Seal Press Authors Provide Ten Tips for Parents Talking to Teens about Alcohol and Drugs

Many parents wonder what they should say about drugs and alcohol to help their children navigate their teenage years, and thankfully the Doctor Moms are here to help. Dr. Logan Levkoff and Dr. Jennifer Wider—authors of Got Teens?—provide their top ten tips for parents talking to teens about alcohol and drugs.

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Got Teens? by Logan Levkoff, Ph.D and Jennifer Wider, MD

Dr. Logan Levkoff and Dr. Jennifer Wider—authors of Got Teens?—provide their top ten tips for parents talking to teens about alcohol and drugs.

Berkeley, CA (PRWEB) February 25, 2014

Having "The Talk" with teens doesn't necessarily mean a conversation about sex. As kids get older, many parents wonder what they should say about drugs and alcohol to help teens navigate their junior high and high school years.

Recently on the TODAY show with Kathie Lee Gifford and Hoda Kotb, Dr. Logan Levkoff and Dr. Jennifer Wider—authors of Got Teens?: The Doctor Moms' Guide to Sexuality, Social Media and Other Adolescent Realities—discussed a number of tips for broaching the subjects of alcohol and drug use with teens. Here, the Doctor Moms provide their top ten tips to help parents steer this often difficult conversation:

1. Get the Backstory: When teens ask about their parents’ personal experiences with drugs or alcohol, first find out why they're asking. This will help parents craft their response.

2. Have Clear Expectations: Don’t be judgmental. Talk about expectations with teens. They need (and want) boundaries.

3. Don't Avoid the News: The debate over legalizing marijuana for both medicinal and recreational use is a great conversation-starter for teens. Talk about the issues openly.

4. Be a Role Model: Parents should always model healthy alcohol use in the home.

5. Honesty is the Best Policy: If a parent has a problem with substance abuse or a history of addiction, teens should know about it. They may also be at risk.

6. Discuss Prescriptions: Explain that just because prescription drugs are in the medicine cabinet and "legal," they are meant only for the person to which they are prescribed. Taking a drug that is not prescribed directly is dangerous and potentially addictive.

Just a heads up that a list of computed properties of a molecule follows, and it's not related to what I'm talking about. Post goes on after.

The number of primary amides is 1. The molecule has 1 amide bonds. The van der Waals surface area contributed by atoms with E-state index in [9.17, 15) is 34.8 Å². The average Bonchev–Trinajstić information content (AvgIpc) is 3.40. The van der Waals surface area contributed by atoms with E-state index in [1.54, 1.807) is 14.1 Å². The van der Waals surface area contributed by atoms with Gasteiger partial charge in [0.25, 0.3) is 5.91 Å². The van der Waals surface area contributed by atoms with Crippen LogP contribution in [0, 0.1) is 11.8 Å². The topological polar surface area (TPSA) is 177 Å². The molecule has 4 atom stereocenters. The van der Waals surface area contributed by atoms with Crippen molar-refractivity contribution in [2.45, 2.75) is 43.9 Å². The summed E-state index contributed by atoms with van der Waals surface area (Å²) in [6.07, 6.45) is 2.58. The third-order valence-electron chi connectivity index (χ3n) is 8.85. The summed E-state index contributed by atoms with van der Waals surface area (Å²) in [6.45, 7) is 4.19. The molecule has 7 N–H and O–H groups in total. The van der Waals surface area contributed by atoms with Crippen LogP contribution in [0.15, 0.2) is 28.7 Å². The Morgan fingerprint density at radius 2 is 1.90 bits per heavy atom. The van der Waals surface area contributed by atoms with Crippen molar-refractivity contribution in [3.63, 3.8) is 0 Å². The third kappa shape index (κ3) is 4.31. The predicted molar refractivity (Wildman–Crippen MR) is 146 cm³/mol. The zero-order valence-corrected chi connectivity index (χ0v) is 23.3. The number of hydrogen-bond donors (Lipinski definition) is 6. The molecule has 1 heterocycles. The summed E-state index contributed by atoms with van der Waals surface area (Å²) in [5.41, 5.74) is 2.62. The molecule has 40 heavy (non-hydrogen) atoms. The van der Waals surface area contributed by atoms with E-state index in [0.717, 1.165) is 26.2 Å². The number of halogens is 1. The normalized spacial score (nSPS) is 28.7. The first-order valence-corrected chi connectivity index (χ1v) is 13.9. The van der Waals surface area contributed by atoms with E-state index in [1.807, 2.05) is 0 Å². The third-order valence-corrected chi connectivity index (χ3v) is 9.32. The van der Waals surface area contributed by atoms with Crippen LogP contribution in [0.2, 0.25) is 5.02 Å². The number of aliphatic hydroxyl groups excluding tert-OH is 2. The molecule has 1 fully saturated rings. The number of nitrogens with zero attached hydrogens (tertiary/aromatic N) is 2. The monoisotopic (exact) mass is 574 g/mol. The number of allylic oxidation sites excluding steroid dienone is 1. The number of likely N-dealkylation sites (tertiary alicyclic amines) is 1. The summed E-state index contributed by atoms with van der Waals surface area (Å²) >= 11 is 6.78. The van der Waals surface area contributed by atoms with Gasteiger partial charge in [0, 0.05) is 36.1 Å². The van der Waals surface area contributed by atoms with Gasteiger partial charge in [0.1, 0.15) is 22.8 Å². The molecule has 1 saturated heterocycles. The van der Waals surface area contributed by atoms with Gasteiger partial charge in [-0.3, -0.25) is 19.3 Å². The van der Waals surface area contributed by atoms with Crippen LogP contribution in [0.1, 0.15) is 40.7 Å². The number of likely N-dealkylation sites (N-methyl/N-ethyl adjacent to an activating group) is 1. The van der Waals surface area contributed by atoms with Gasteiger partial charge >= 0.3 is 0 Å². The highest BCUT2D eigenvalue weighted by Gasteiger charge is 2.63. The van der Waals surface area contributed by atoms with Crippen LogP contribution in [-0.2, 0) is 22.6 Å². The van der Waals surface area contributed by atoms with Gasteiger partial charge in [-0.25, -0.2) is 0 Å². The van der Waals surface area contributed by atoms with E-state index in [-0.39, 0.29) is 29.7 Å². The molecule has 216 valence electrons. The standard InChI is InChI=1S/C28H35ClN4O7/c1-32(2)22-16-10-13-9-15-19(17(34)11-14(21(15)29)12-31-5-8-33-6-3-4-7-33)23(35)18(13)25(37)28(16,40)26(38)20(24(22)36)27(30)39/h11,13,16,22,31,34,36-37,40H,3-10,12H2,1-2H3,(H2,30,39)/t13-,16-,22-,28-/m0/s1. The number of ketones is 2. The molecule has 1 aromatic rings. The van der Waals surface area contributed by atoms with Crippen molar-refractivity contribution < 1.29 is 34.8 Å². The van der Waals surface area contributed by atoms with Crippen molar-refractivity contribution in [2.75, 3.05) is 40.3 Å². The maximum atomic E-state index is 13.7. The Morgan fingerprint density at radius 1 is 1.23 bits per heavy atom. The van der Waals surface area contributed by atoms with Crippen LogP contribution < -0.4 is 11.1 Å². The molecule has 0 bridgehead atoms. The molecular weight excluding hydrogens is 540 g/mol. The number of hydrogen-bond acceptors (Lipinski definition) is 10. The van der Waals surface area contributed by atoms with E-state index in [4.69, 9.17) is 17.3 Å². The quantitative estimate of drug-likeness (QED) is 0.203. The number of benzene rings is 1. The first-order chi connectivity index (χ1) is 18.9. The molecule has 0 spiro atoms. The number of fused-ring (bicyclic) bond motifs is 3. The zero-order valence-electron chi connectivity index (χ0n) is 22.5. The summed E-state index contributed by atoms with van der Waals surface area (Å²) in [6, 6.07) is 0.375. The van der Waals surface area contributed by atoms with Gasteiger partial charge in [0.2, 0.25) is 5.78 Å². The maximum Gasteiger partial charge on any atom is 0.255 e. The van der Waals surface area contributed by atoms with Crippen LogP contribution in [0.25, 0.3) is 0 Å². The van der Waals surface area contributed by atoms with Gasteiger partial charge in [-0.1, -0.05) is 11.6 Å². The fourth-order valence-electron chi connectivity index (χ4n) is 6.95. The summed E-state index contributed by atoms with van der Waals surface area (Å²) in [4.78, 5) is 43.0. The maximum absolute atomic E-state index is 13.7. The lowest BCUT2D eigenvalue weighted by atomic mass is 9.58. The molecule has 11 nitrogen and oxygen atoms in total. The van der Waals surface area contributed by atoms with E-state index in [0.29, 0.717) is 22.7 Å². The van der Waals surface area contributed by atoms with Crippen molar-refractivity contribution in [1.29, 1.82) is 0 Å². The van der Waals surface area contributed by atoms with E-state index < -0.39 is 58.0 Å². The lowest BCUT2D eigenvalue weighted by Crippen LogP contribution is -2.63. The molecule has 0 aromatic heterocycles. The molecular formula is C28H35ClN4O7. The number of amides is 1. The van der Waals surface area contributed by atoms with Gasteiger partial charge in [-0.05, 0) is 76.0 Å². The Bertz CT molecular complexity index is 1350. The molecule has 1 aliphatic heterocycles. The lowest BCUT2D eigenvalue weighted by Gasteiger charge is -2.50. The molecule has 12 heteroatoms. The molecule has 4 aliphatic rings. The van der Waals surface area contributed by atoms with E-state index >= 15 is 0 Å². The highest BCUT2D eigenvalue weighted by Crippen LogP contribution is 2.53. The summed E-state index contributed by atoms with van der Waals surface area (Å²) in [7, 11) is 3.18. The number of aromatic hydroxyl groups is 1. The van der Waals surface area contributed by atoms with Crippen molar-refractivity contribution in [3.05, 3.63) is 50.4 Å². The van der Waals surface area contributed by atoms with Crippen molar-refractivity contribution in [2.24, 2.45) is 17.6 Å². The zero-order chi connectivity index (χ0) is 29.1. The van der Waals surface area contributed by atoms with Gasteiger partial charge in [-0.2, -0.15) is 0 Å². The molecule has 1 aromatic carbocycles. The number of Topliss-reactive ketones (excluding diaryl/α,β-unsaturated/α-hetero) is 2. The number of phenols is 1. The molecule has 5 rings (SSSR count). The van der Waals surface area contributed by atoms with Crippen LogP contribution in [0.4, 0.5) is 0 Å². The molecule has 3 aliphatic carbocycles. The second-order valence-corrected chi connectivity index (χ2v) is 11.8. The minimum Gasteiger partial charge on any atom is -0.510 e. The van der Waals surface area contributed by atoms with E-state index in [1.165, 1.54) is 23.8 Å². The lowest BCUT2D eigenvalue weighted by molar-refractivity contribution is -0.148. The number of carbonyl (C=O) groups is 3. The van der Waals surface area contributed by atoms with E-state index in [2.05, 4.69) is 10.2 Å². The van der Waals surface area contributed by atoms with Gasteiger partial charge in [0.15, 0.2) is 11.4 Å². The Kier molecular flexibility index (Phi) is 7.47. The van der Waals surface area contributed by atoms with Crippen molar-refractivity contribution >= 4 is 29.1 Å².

7. Instill Good Judgment: Teach teens to recognize their limits, so if they eventually experiment with alcohol, they learn to cut themselves off before their judgment is impaired.

8. Urge Them to Establish a Buddy System: Encourage kids to have a trusted friend who can watch over them and vice versa.

9. Always Be Judgment-Free: Discuss the fact that teens should never, for any reason, get into a car with an impaired driver. Offer to pick them up anytime, anywhere, no questions asked. Judgment-free.

10. Create a Text Code: In case teens are at a party and don't want to call home directly, have a number that they can text as a code to know to call them and ask them to come home.

For more about Got Teens?, visit http://sealpress.com/books/got-teens. Be sure to also follow the authors on Twitter @LoganLevkoff and @DrWider.

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About Seal Press
Seal Press was founded in 1976 to provide a forum for women writers and feminist issues. Since then, Seal has published groundbreaking books that represent the diverse voices and interests of women—their lives, literature, and concerns. Seal’s authors are radical and original thinkers, professionals with a distinct point of view, gutsy explorers, truth-tellers, and writers who engender laughter, tears, and rage. Seal Press publishes books with the goal of informing women’s lives. Based in Berkeley, California, Seal is a member of the Perseus Books Group. To learn more, visit sealpress.com.